As the ink dries on an agreement with developers to help remake the Beaufort Downtown Marina, city officials are providing more information about how the deal was made.
Among the revelations: The Beaufort Redevelopment Commission was in informal talks with the firm it eventually chose as the city's partner even before the formal selection process started.
And the city attorney and the commission's chairman told City Council that Historic Marina Partners LLC would be the commission's pick, even though a vote in open session had not yet taken place, as required by state law.
"It doesn't matter if the consensus is expressed by vote, poll or a rubbing of noses, if the group committed to a single proposal in executive session, it violated the law," said S.C. Press Association attorney Jay Bender.
Commission chairman Jon Verity and city attorney Bill Harvey said nothing was done illegally.
Historic Marina Partners LLC -- a partnership between Steve Navarro of The Furman Co., based in Greenville, and Jim Chaffin of Beaufort-based Chaffin-Light -- was introduced as the city's partner on the marina project Nov. 12, when City Council approved a memorandum of understanding.
Navarro is president of a 125-year-old firm. Chaffin is a protègè of the late Sea Pines founder Charles Fraser and part of the partnership that developed Spring Island.
Their impressive credentials weighed in the commission's pick, Verity said, but ultimately it was their openness to new ideas that swayed the commission.
"Part of the reason they were so positively accepted by the committee is because they had such an open mind and not a preconceived notion," Verity said. "... In all honesty, the more detailed (other candidates) were about what might go there, the more locked in they were, the more we lost interest."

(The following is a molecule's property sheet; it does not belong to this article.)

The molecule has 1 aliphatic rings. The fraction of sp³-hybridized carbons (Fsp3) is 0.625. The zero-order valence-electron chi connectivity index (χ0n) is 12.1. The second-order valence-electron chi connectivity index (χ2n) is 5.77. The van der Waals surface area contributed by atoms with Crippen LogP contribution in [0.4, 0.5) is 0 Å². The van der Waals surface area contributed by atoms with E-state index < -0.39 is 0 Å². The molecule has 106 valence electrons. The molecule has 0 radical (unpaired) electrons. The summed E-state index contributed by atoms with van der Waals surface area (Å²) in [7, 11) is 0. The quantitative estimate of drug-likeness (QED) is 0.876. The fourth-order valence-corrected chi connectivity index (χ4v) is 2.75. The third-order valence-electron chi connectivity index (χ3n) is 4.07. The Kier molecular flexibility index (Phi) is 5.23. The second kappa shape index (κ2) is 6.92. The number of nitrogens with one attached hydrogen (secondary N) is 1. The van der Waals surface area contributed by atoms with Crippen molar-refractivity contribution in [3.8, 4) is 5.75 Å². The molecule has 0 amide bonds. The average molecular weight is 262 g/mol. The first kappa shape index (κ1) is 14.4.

Historic Marina Partners will participate in public forums to gather ideas for the 4.2-acre city-owned waterfront property.
CHOOSING A DEVELOPER
Beaufort officials announced and signed the agreement with Historic Marina Partners in early November, but conversations about the site began much earlier.
Navarro said he became interested in the site a year and a half ago when visiting with Scott Myer for an unrelated project. Myer helped him contact Verity then and again four or five months later, Verity said.
Discussions about what might be done with the marina property were not detailed, Verity said, adding he did not know Furman would respond to the request for letters of interest when the commission solicited them in the spring.
"No one told us until the letters came in that Chaffin and Furman were going to make a combined proposal," Verity said. "... I don't know that if Furman hadn't done that they would have gotten it."
Verity said he or city officials and staff spoke informally at some point with most of the developers who submitted letters of interest, before the commission formally asked for those letters.
Gramling Brothers of Charleston, East West Partners of Charleston, Blanchard and Calhoun of Augusta, and Steve Tully of Beaufort also submitted letters of interest.
Tully had some early concerns about the process, but agreed Navarro and Chaffin were a good choice for the project.
"At first, I was sort of skeptical, but in hindsight, they did a pretty good job," he said of city officials' decision.
While he did not speak with Verity or other city officials about the project, Tully said informal conversations are to be expected from any company doing its due diligence. Verity is very easily accessible, he said.
"I wouldn't be shocked if they didn't have many, many conversations with many, many people before they did the (request), and I wouldn't see anything wrong with that," Tully said.
VETTING AND VOTING
A Redevelopment Commission subcommittee met with three of the prospects. Working off predetermined "talking points," candidates were asked how a partnership might work, if they saw potential problems with the site, if they could identify the project's target consumers and if they had specific ideas for redevelopment.